Right now, it can be hard to think much about the future. We are locked in on the now, and what current events mean for our family and loved ones. Right now, it can be hard to think that the future, with all the thoughts and worries of everyday life, is coming and that time does not stand still. There will be a spring, summer, and fall. Students of all ages will return to classrooms and campuses, and the financial burdens of college will be there as well.
But for students whose lives have been impacted by ALS, there is the Jane Calmes ALS Scholarship Fund, which was established in 2019 to support the post-high school education for such students. The ALS Association is now accepting applications for year two of the fund. Applications for this year’s scholarship awards, which will be distributed for the fall 2020 and spring 2021 semesters, are being accepted through May 18, 2020.
Continue reading Living the Now but Thinking of the Future—The Jane Calmes ALS Scholarship Fund Kicks Off Year Two
This week is Feeding Tube Awareness Week, and in light of the fact that many people with ALS will have to face the decision of if or when to have a feeding tube placed, we asked Care Service Coordinator Mary Love, who is a registered dietician, some questions about the ins and outs of feeding tubes:
Continue reading What Should You Know About Feeding Tubes?
We have at times here attempted to provide a look at what living with ALS looks like. This is at times daunting as every person with ALS experiences the disease in their own unique way. What is common for all people with ALS is that there are challenges to overcome. These challenges are sometimes small, and sometimes monumental. But they are there—day-in, day-out—and must be met.
Continue reading Living with ALS—A Small Look
Sometimes getting the help you need starts with figuring out what help is out there. This is never more true that when you are dealing with a government program, like Medicare. What are the resources? Are you eligible? How do you apply? How do you know what information is reliable?
Now, for people with ALS and their families, there is a reliable, trusted resource they can turn to, free of charge. In partnership with Patient Advocate Foundation, the ALS Association has recently introduced a new resource for the ALS community: The ALS Medicare Resource Line.
Continue reading ALS Medicare Resource Line—Help with Getting the Help You Need
By Saundra Stewart
My sweet husband has now been gone from this earth for three years. If I thought the years preceding his death were difficult, it was because I didn’t have a clue what the years without him would be like! We had “grown together” in an amazing way in our just over fifty years of marriage. We had our disagreements and adjustments, just as any couple who has been together for that length of time has had. But we both felt it was well worth the effort.
When Don began showing symptoms of ALS, we made some decisions that would help me when we got farther down the road. I told Don very honestly that I would never put him in a care facility as long as I was at all able to care for him at home. And I meant it. There were times when he would see my weariness and he would say, “You probably ought to just put me in a home.” Instantly my resolve would revive. “Never!” I insisted.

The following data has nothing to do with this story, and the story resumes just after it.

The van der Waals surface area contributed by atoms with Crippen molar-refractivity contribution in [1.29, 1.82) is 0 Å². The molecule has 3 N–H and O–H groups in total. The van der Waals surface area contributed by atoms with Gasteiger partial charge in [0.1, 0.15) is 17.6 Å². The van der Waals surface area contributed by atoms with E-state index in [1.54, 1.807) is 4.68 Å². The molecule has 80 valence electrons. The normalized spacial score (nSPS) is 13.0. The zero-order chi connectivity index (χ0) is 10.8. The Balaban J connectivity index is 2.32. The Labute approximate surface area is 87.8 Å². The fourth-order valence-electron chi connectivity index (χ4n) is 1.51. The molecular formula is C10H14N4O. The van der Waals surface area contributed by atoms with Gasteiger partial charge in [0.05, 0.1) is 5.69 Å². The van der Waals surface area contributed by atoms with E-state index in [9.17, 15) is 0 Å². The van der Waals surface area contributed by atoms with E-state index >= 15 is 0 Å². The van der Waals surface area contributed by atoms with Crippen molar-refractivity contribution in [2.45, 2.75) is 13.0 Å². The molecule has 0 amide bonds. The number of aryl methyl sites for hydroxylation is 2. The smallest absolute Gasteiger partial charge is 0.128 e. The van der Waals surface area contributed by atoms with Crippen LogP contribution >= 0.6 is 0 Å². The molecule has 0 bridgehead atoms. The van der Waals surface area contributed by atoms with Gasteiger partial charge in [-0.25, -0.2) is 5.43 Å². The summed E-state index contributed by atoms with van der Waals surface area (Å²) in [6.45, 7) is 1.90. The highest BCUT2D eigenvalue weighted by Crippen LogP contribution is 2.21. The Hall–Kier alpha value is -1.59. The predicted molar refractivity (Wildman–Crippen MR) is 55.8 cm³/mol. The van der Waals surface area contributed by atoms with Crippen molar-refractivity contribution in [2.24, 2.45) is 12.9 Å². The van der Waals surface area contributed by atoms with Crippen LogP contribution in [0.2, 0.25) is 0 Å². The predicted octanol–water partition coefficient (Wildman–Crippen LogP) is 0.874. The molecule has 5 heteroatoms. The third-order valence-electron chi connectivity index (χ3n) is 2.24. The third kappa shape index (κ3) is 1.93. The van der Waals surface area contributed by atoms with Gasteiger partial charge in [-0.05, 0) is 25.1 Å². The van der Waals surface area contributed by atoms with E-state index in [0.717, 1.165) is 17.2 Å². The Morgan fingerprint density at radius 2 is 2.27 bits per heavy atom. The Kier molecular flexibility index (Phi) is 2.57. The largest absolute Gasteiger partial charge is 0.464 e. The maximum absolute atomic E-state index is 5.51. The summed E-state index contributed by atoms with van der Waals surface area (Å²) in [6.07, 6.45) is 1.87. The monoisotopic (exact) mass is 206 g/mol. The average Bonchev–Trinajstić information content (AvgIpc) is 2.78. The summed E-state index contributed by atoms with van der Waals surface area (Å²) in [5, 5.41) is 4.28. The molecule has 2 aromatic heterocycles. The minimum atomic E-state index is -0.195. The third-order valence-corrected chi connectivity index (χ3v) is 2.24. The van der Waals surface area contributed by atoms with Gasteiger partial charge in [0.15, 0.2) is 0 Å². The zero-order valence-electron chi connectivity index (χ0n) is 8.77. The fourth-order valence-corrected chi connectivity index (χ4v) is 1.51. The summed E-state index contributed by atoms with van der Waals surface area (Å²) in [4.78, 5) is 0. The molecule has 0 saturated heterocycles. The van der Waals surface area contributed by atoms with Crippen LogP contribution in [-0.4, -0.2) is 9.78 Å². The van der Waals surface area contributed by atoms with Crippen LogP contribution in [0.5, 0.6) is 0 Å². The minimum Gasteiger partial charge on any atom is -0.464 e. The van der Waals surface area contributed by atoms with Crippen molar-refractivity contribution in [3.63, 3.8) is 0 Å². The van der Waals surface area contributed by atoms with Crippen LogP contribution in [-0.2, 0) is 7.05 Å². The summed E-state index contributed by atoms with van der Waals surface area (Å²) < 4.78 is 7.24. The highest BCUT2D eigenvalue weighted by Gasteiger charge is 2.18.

We talked about what he would like his children and grandchildren to remember most about him. One thing we wanted to do (but never did) was to make a recording of his speaking to each of his children and grandchildren individually. The time just never seemed right, or he didn’t know exactly what he wanted to say. You know how it is. It was a great thought, but never carried through to fruition. We both regretted at the end of his life that we hadn’t made that happen.
Don had a whole collection of Bibles. Having been a minister for a number of years and a teacher in church for the years following, he had a nice stockpile. He asked me to collect them all, and he wanted to give each of the grandchildren a Bible. He had marked in them, made notes in them, and some of the pages were a bit worn, but those things would just show the grandkids how much he had used them and treasured them. We took care of passing them out in the final months and weeks of his life.
Continue reading Walk a Crooked Path: A Time of Reflection
This week, many of us will gather with family and friends to
celebrate Thanksgiving. Traditions vary from family-to-family and by region,
but in many if not most cases, we’ll be asked to share what we are thankful for,
and for families facing the challenges of ALS, sometimes being thankful is a
While the choice on how to handle any holiday is entirely up to them, here are some thoughts on how to think about Thanksgiving during challenging times.
Continue reading Being Thankful Through Challenging Times
Among the many confounding facts about ALS is that veterans are twice as likely as the general population to develop ALS. While there is no fairness in this, those who served our country have the right to expect we as a nation will serve them in return. As we honor those who have served on Veterans Day, we wanted to take some time to explore what services veterans with ALS can access, how they can access them, and what they’ll find at the John A. Cochran VA Medical Center ALS Clinic:
Continue reading Serving Those Who Served—Services Available for a Veteran with ALS